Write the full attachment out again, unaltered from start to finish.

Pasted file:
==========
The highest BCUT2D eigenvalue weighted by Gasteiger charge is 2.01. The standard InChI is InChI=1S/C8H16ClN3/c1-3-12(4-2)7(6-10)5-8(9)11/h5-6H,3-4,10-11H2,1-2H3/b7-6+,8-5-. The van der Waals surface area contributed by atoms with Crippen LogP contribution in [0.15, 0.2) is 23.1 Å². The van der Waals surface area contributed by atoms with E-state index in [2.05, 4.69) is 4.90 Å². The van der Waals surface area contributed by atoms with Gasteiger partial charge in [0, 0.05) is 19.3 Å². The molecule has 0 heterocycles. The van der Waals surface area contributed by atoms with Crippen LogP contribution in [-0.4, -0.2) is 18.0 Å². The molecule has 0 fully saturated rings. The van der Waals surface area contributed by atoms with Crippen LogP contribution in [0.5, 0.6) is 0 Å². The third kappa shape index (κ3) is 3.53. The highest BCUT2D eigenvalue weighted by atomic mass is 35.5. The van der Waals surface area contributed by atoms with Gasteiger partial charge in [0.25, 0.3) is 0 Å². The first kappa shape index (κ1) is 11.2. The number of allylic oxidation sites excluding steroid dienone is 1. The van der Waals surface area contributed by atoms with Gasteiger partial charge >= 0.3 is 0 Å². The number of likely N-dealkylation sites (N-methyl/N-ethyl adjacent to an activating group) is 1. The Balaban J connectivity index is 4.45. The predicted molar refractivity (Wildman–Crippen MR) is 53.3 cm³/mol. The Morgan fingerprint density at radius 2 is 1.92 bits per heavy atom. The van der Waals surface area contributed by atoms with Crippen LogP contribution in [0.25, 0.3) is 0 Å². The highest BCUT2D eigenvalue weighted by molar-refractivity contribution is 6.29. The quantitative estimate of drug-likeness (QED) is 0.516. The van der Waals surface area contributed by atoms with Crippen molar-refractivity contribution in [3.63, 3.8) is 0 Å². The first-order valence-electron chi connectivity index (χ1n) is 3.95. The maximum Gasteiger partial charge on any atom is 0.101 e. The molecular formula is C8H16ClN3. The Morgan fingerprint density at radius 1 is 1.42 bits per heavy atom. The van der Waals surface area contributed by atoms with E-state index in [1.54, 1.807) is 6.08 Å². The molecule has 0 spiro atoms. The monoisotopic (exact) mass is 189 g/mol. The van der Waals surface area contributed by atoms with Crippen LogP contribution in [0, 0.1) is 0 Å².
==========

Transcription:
The highest BCUT2D eigenvalue weighted by Gasteiger charge is 2.01. The standard InChI is InChI=1S/C8H16ClN3/c1-3-12(4-2)7(6-10)5-8(9)11/h5-6H,3-4,10-11H2,1-2H3/b7-6+,8-5-. The van der Waals surface area contributed by atoms with Crippen LogP contribution in [0.15, 0.2) is 23.1 Å². The van der Waals surface area contributed by atoms with E-state index in [2.05, 4.69) is 4.90 Å². The van der Waals surface area contributed by atoms with Gasteiger partial charge in [0, 0.05) is 19.3 Å². The molecule has 0 heterocycles. The van der Waals surface area contributed by atoms with Crippen LogP contribution in [-0.4, -0.2) is 18.0 Å². The molecule has 0 fully saturated rings. The van der Waals surface area contributed by atoms with Crippen LogP contribution in [0.5, 0.6) is 0 Å². The third kappa shape index (κ3) is 3.53. The highest BCUT2D eigenvalue weighted by atomic mass is 35.5. The van der Waals surface area contributed by atoms with Gasteiger partial charge in [0.25, 0.3) is 0 Å². The first kappa shape index (κ1) is 11.2. The number of allylic oxidation sites excluding steroid dienone is 1. The van der Waals surface area contributed by atoms with Gasteiger partial charge >= 0.3 is 0 Å². The number of likely N-dealkylation sites (N-methyl/N-ethyl adjacent to an activating group) is 1. The Balaban J connectivity index is 4.45. The predicted molar refractivity (Wildman–Crippen MR) is 53.3 cm³/mol. The Morgan fingerprint density at radius 2 is 1.92 bits per heavy atom. The van der Waals surface area contributed by atoms with Crippen LogP contribution in [0.25, 0.3) is 0 Å². The highest BCUT2D eigenvalue weighted by molar-refractivity contribution is 6.29. The quantitative estimate of drug-likeness (QED) is 0.516. The van der Waals surface area contributed by atoms with Crippen molar-refractivity contribution in [3.63, 3.8) is 0 Å². The first-order valence-electron chi connectivity index (χ1n) is 3.95. The maximum Gasteiger partial charge on any atom is 0.101 e. The molecular formula is C8H16ClN3. The Morgan fingerprint density at radius 1 is 1.42 bits per heavy atom. The van der Waals surface area contributed by atoms with E-state index in [1.54, 1.807) is 6.08 Å². The molecule has 0 spiro atoms. The monoisotopic (exact) mass is 189 g/mol. The van der Waals surface area contributed by atoms with Crippen LogP contribution in [0, 0.1) is 0 Å².